“I kept asking him why, and he didn’t talk about it much,” says Jocelyne.

He finally told her he had saved a man’s life – how the man was doing and Michael grabbed his jumpsuit with the other roustabouts rushing to help him.

The Offshore Drilling and Exploration Co. (ODECO) gave Michael a small pin in appreciation.

They had been together for 15 years, married for a dozen, when the platform fell apart. He was 32 years old.

She still cries and she still misses him.

“His kindness, his patience. He had a wonderful sense of humor. …I felt loved. I felt appreciated,” she said of her husband.

Jocelyne Maurice of Lindsay, Ontario was a young mother of two young children when her husband, Michael, perished on the Ocean Ranger.  - Contributed
Jocelyne Maurice of Lindsay, Ontario was a young mother of two young children when her husband, Michael, perished on the Ocean Ranger. – Contributed

“It didn’t happen”

The morning he returned to the rig, there had been a heavy snowstorm and he was pushing the car out.

She had a terrible feeling and asked him not to go, but he felt he had to work.

“I said, ‘Why don’t you come back and forget about it?’ … That was the last time we saw him, the last time we spoke to him,” Jocelyne said.

At 8 a.m. on February 15, she received a phone call from a woman who told her that the company had lost contact with the platform.

Clients who had become friends sat with her all day as the recovery effort continued.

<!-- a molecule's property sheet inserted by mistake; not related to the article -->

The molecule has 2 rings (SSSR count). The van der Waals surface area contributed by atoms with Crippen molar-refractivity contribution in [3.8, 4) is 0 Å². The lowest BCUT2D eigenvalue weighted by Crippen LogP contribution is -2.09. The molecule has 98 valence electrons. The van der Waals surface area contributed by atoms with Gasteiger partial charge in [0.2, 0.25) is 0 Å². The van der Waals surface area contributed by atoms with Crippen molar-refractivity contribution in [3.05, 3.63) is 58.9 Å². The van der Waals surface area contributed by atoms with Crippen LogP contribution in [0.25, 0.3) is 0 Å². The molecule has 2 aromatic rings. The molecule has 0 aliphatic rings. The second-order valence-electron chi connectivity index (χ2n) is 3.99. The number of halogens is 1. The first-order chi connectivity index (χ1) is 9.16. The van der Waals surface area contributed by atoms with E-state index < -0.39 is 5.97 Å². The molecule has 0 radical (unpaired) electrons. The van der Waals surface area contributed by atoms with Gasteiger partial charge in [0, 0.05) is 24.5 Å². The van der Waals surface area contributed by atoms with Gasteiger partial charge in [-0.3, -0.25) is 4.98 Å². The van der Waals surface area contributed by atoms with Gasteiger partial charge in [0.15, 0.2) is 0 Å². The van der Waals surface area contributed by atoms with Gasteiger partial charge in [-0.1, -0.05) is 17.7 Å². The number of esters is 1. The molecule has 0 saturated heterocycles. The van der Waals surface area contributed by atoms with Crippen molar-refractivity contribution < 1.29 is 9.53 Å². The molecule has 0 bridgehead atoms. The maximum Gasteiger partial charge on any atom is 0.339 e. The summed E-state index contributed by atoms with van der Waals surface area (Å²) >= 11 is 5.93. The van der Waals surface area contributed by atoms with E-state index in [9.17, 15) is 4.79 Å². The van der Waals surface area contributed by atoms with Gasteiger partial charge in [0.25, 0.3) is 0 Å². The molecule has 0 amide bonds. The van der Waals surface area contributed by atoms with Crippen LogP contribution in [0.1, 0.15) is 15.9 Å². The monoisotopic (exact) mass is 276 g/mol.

“I kept saying, ‘That didn’t happen, he’ll walk down this street,'” she said.

For six months, she believed in it.

The effect on her was profound – she would go to the mall and leave the car running with the doors locked.

Jocelyne credits the help of good doctors in St. John’s for getting her through it all.

“I felt incredibly understood. I felt supported,” she said.

Adopted by the community

Neighbors and friends from St. John’s, including people she didn’t even know she knew, gathered around the family.

In the days following the disaster, members of the Mainland family came to the aid.

“People behind the counter (at the airport) asked them, ‘Are you here for the Ocean Ranger?’ “recalls Jocelyne. “(The staff) were so friendly and kind.

There was always food on the doorstep, even gifts for the children.

A year after the tragedy, friends gave her and her children the use of their condo in Florida for a break.

When the musical “Come From Away” came out, she was thrilled that more people around the world were learning how welcoming Newfoundlanders and Labradorians are to others.

“I don’t think there’s a province in Canada that I would go back to other than bad weather,” said Jocelyne. “But people are making up for this bad weather.”

Through the investigation, Jocelyne later learned how dangerous the rig was and how poorly managed it was.

“It’s so sad that 84 lives had to perish for training that should have been done. After 40 years, it’s still a thorn in my side,” she said.

“The anger I felt after the first two years was unprecedented.”

Wintering in Florida, she would have gladly flown with her children to the 40th birthday ceremony, but their plans were canceled by logistical complications from COVID-19.

“We are with him in spirit. We are with the families in spirit,” she said.